The Merger Deal Between Cazoo and AJAX I (NYSE: AJAX) Shows That SPACs Are Finally Addressing the Thorny Issue of Skewed Sponsor Compensation

This is not investment advice. The author has no position in any of the stocks mentioned. WCCF TECH INC has a disclosure and ethics policy.

Cazoo, the British online platform that facilitates the sale and financing of used cars, is now slated to go public by merging with the SPAC AJAX I (NYSE:AJAX). However, the deal is notable for how AJAX I has chosen to address the thorny issue of lucrative sponsor compensation.

As per the statement released by Cazoo and AJAX I, the merger values the combined company at $7 billion and is expected to close in Q3 2021. The transaction will provide over $1.605 billion in gross proceeds to the combined company via $805 million held in trust and another $800 million from PIPE investors.

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As far as the deal’s salient points are concerned, Cazoo is targeting a Total Addressable Market (TAM) of nearly $500 billion across the EU and the UK, where online sale and purchase of cars already enjoys a 22 percent penetration. Cazoo is vertically integrated, featuring 17 customer centers, 5 refurbishment facilities, and sprawling delivery infrastructure. As far as its online platform is concerned, Cazoo utilizes demand-driven algorithmic pricing models to execute transactions with efficiency. The company is also heavily investing in growth, with plans to open over 25 new customer centers in the future and an increasing focus on subscription services to expand its TAM. Under this subscription model, a customer only “rents” a car for a period of 6 months – can be renewed again – while Cazoo handles insurance, servicing, etc.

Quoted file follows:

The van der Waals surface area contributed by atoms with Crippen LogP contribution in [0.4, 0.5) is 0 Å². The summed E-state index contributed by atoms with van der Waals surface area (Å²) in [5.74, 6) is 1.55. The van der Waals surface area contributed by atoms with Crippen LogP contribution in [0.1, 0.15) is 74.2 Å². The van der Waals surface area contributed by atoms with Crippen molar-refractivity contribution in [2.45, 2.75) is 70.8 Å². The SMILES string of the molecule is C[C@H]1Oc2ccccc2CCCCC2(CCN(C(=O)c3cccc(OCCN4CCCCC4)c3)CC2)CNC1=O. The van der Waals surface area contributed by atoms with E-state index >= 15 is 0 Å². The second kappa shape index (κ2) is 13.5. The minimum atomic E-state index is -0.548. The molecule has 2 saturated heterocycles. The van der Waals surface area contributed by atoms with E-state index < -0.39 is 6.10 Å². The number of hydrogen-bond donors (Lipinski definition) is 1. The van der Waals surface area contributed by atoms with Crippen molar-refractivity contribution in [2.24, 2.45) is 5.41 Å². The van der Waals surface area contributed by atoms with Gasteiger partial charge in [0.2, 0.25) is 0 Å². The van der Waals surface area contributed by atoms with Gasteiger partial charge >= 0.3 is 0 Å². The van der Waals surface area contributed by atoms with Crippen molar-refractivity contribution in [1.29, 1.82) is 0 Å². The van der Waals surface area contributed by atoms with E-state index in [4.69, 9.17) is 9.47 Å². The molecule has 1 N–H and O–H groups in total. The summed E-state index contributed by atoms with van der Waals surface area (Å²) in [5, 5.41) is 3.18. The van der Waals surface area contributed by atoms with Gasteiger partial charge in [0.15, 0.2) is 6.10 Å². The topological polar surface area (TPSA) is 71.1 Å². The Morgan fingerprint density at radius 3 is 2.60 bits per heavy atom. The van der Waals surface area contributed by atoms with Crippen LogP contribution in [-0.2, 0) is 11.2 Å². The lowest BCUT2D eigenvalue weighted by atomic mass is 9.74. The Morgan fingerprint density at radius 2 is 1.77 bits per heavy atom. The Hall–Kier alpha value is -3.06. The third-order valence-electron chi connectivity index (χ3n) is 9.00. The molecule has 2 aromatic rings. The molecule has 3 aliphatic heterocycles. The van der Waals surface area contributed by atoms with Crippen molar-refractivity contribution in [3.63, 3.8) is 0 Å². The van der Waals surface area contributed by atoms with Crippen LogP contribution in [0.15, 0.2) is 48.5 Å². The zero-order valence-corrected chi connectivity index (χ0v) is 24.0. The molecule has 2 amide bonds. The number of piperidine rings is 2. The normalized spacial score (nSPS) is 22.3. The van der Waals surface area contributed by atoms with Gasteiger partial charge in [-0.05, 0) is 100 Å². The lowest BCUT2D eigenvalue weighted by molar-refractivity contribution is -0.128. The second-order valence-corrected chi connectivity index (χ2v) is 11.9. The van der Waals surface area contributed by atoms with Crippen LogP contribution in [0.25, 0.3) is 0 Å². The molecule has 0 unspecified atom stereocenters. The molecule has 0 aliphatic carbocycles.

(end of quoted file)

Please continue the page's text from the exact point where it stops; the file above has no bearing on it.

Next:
When looking at Cazoo’s finances, the company expects to earn £698 million in revenue in 2021, along with a gross profit of £44 million. By 2024, the company expects its revenue to swell to £324 million and become EBITDA-positive.

This brings us to the crux of the matter. The deal between Cazoo and AJAX I is different from other recent mergers due to an effort on the part of the SPAC to limit the compensation of the deal sponsors. We had noted in a post last week that SPACs currently suffer from two major shortcomings. These include lofty valuations for even pre-revenue companies and the fact that sponsors receive around 20 percent of the common equity in a SPAC for providing just 3 to 4 percent of the IPO proceeds. This means these sponsors have an incentive to conclude a merger deal without paying much attention to the quality of the acquisition target. In the case of AJAX I, however, the deal sponsors have received only a 10 percent stake in common equity via founder shares:

“Our founding partners and strategic advisors will be in complete alignment with Ajax’s shareholders and the owners and operators of our potential target. Ajax’s pioneering 10% promote economics create a differentiated and attractive currency for target companies.”

While any attempt to rectify the skewed compensation of deal sponsors is to be appreciated, Cazoo’s $7 billion valuation is still inflated in our opinion. As an illustration, the company was rumored to command a $5 billion valuation just one month back!